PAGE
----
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How Project Power turned Joseph Gordon-Levitt into a superhero - Exclusive

Joseph Gordon-Levitt is no stranger to sci-fi action set pieces, having fought hand-to-hand in a rotating room in Inception and taken on Bruce Willis with clever use of timey-wimey stuff in Looper. Project Power, however, is the first time he's worked in the fantastical world of super-powered cinema. His character in the film, a police detective known only as Frank, makes use of a street drug that grants its users special abilities for five minutes to take on thugs, dealers, and other baddies on something resembling equal footing.

For Frank, popping a power pill renders him super-strong and super-durable, to the point of being bulletproof. That's not necessarily uncharted territory for superhero movies, but the way in which Project Power renders it is certainly unique. Visual effects company and creative studio Framestore worked on Project Power, and the man responsible for giving the film its gritty, grounded feel is Overall Visual Effects Supervisor Ivan Moran, whose blending of practical and CGI effects work is truly something to marvel at.

Moran sat down with Looper for a chat and revealed what it took to make Joseph Gordon-Levitt super on screen.

Finding Frank's powers in Project Power

The first step was deciding how Frank's classic comic book-style powers could be depicted in a new and fresh way. While many of Project Power's super abilities have their roots in the animal kingdom, Moran took inspiration for the ripple effect we see when Frank is under the influence from a more unlikely source. 

"You're probably familiar with Oobleck, I think is what they call it in North America, which is basically corn powder mixed with water," says Moran. "It produces this gloopy... it's called a non-Newtonian fluid. And basically, it acts as a liquid when it's got no pressure. And then, when you apply pressure, it acts as a solid, and there's YouTube reference of people firing bullets into this stuff. It can stop a bullet, it can stop a brick, it can stop anything."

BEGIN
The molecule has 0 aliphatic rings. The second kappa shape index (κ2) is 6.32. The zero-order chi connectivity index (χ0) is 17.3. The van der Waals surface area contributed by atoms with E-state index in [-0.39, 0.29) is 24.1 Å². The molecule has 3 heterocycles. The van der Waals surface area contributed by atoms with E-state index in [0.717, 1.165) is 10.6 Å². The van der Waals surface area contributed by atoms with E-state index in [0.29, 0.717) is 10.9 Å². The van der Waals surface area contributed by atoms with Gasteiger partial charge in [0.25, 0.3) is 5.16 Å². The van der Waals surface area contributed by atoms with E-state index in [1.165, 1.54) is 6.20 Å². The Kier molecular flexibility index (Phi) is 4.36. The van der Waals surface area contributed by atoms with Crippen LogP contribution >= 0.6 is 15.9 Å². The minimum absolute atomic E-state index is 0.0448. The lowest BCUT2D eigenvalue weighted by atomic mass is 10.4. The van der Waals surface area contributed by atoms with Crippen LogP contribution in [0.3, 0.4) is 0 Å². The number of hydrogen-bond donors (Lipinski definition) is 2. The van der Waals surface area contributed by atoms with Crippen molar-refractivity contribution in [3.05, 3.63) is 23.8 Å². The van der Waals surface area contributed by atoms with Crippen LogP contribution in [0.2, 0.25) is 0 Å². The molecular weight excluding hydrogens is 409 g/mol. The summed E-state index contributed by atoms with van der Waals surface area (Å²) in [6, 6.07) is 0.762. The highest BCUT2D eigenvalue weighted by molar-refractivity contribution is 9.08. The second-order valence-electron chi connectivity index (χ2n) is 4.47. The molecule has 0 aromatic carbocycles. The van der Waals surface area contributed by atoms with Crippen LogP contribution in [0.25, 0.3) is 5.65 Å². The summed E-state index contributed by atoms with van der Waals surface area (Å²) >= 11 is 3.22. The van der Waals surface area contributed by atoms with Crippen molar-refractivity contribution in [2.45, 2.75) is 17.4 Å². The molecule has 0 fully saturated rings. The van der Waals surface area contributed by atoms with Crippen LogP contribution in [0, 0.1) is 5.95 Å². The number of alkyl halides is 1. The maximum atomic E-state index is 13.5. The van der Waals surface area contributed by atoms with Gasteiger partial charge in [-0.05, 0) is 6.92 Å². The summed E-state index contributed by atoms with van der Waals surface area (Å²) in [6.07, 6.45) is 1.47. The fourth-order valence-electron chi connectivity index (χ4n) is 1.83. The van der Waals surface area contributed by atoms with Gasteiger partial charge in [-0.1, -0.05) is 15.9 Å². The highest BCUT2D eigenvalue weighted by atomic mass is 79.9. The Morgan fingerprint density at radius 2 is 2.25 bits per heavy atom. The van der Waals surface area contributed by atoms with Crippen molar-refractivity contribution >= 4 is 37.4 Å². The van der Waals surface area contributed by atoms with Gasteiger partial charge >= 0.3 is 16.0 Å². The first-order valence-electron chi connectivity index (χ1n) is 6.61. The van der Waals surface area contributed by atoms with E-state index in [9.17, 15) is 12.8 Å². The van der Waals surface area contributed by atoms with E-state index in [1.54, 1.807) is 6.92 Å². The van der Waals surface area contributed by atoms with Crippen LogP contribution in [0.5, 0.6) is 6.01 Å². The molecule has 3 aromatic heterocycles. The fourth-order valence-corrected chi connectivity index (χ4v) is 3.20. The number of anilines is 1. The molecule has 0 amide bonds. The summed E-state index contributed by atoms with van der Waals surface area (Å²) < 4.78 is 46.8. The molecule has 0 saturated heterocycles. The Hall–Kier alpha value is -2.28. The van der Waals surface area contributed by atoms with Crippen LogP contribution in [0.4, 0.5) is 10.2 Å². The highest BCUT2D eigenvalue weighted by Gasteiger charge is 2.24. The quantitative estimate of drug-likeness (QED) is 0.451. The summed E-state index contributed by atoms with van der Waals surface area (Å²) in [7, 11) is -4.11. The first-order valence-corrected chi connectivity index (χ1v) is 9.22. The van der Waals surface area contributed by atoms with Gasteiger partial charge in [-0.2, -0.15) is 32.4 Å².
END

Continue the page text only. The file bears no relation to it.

How does that translate into superhuman abilities? For Moran, it all came down to subatomic vibrations. "We came up with the idea that perhaps inside his body, power has amplified his subatomic vibrations," he recalls. "They've coalesced into this non-Newtonian fluid, which is what takes the impact of the bullet."

The webbed, rippling effect we see when Frank takes a hit did not, however, solely have its roots in Oobleck, also drawing from military technology and animal biology. "There's research and development for military armor that's basically a very high form of that Oobleck idea on the inside," says Moran. "But then, it has this laboratory-made spider web stuck on the outside that actually stops the thing penetrating in the first place. So, we came up with the idea that on the outside of his skin — again, riffing off an armadillo or a rhinoceros — that power had changed the biology of his skin surface to act like a bit of armor plating."

Joseph Gordon-Levitt's on-set power-up

Once the concept and design were set, Moran was faced with the challenge of bringing it to life on-camera. The creativity required to do so was amplified by his desire to not entirely rely on CGI. 

"If I don't do something to Joseph, it doesn't matter what I shoot," explains Moran. "I'm going to have to throw it away and replace it with a full CG face, in 4K. That's that's not trivial. So, we tried all sorts of things, and at the end it was really old school. It was an air nozzle hidden behind the barrel of the real gun that shoots air into him. It's obviously shot high-speed. And that's what produces the wrinkles. The only thing that was a bit of a giveaway was, his hair blew upwards because of the air. So we had to do CG hair to hide, disguise that a bit."

Not every actor would be up for being shot in the face repeatedly with compressed air, but Gordon-Levitt was apparently game. 

"I mean, he's such an incredible star," raves Moran. "He'll do anything, but yeah, there were moments when it happened so quickly, and then with a Phantom camera, you've got to wait. You sort of download it, and then you can see the take. So it takes a couple of minutes. So, he would do a take, and then we're all waiting, waiting. Then, you look at it, and you're like, 'Oh, it's great, but Joseph, you're closing your eyes before, you're anticipating.' It's like a nanosecond, but it gives it away. So, yeah, we're like, 'We're going to have to do another one.' It took, I don't know, probably about half an hour of actual shooting. It was a lot of setup and messing around obviously, but that's such an incredible shot."

You can see Joseph Gordon-Levitt's powers manifest in Project Power, currently streaming on Netflix.

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